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Helen WhittleMay 1, 2012

It's never too early to get the party started.

Image: Fotolia/lassedesignen

One of the joys of the German language for Anglophones is stumbling across words that just don't exist in the English language, but certainly should. Like reinfeiern, for example. The German prefix rein- indicates a direction and means "in" or "into." Feiern on the hand simply means to party or celebrate. Joined together, the compound verb literally translates as "to party into." In reality it means to party into the party itself, because Germans have a tradition of toasting at midnight on the eve of important celebrations, like birthdays. The advantage is that you get to "party into" your birthday and then celebrate it all over again the next day on your actual birthday. But partying in isn't just reserved for birthday. On the eve of May, Germans like to reinfeiern, welcoming in the spring, with some tasty and highly alcoholic Maibowle and plenty of dancing. So the next time someone invites you to reinfeiern, be prepared for a late night and a serious hangover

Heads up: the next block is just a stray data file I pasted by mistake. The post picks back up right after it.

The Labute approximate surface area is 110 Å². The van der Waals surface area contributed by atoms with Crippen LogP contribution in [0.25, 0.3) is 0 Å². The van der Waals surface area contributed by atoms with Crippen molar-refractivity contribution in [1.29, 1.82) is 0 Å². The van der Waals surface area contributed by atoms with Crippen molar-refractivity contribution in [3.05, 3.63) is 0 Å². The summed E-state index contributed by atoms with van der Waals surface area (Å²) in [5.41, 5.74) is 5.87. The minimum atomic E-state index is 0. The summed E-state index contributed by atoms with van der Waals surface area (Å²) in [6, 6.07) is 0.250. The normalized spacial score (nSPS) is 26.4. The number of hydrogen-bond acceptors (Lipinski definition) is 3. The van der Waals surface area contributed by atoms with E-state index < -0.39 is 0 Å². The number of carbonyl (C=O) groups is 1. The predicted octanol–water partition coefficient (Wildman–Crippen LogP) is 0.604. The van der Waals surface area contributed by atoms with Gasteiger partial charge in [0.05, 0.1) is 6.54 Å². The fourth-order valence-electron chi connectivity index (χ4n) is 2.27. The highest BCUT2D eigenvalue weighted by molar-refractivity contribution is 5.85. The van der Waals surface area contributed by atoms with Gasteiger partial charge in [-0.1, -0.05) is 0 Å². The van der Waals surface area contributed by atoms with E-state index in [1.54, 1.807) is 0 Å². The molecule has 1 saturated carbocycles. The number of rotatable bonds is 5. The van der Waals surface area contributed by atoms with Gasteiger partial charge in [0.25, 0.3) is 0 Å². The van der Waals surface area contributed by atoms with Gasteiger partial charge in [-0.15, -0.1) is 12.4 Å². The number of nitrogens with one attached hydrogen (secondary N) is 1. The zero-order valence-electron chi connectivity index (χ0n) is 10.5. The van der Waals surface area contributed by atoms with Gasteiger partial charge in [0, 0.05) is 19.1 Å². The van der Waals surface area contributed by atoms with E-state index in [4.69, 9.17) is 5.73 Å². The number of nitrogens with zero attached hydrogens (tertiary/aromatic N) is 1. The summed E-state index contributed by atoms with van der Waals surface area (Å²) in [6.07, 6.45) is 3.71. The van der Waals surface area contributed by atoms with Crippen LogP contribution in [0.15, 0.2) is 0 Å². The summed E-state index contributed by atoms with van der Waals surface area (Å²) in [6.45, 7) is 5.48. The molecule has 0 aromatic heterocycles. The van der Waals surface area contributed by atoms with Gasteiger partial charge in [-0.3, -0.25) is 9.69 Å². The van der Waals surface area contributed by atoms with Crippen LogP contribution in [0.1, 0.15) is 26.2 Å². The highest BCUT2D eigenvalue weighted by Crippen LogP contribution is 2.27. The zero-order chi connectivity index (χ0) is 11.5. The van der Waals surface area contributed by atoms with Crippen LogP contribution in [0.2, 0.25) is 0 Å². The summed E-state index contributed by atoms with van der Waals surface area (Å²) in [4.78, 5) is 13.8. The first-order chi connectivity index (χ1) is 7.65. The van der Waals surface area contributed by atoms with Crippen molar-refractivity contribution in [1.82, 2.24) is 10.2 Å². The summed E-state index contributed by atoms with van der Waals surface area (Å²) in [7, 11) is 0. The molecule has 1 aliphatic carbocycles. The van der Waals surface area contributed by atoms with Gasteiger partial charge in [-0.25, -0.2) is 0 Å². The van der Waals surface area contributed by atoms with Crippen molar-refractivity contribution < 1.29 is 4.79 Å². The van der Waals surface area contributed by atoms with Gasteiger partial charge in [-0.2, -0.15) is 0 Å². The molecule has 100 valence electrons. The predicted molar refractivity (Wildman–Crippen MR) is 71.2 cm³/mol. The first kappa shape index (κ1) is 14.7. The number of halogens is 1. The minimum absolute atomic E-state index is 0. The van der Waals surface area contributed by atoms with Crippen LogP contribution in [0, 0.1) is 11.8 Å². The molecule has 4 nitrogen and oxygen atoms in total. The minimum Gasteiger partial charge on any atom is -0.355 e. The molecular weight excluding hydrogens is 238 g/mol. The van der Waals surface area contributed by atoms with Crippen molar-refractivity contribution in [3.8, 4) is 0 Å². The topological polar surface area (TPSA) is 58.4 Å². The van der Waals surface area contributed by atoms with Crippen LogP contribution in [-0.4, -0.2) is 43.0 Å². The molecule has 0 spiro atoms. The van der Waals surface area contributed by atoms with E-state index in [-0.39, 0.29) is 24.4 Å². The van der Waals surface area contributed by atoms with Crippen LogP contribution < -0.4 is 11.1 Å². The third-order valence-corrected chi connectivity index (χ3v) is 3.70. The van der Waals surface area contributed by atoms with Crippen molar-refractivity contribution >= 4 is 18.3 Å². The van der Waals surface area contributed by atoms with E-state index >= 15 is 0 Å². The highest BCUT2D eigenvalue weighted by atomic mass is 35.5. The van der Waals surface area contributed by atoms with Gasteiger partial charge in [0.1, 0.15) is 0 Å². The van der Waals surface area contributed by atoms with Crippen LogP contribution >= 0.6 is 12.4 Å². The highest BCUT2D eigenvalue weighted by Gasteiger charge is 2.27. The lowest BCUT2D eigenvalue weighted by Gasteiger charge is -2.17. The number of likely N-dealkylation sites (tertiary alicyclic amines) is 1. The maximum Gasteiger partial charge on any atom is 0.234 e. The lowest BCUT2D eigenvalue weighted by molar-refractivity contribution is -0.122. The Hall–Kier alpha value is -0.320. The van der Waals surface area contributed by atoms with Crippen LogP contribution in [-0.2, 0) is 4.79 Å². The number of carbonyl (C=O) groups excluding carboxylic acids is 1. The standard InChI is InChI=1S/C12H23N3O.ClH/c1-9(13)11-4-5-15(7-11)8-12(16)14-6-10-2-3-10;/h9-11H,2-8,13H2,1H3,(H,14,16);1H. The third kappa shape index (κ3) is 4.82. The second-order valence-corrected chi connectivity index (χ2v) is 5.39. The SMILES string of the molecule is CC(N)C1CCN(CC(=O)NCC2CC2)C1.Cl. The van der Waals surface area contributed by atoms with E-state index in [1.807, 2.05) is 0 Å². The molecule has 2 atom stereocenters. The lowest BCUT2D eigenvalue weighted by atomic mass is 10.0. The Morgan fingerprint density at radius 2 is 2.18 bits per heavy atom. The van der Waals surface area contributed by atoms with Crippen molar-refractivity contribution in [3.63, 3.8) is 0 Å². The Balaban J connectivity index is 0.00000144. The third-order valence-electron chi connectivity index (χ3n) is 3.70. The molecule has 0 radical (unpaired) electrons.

Author: Helen Whittle
Editor: Kate Bowen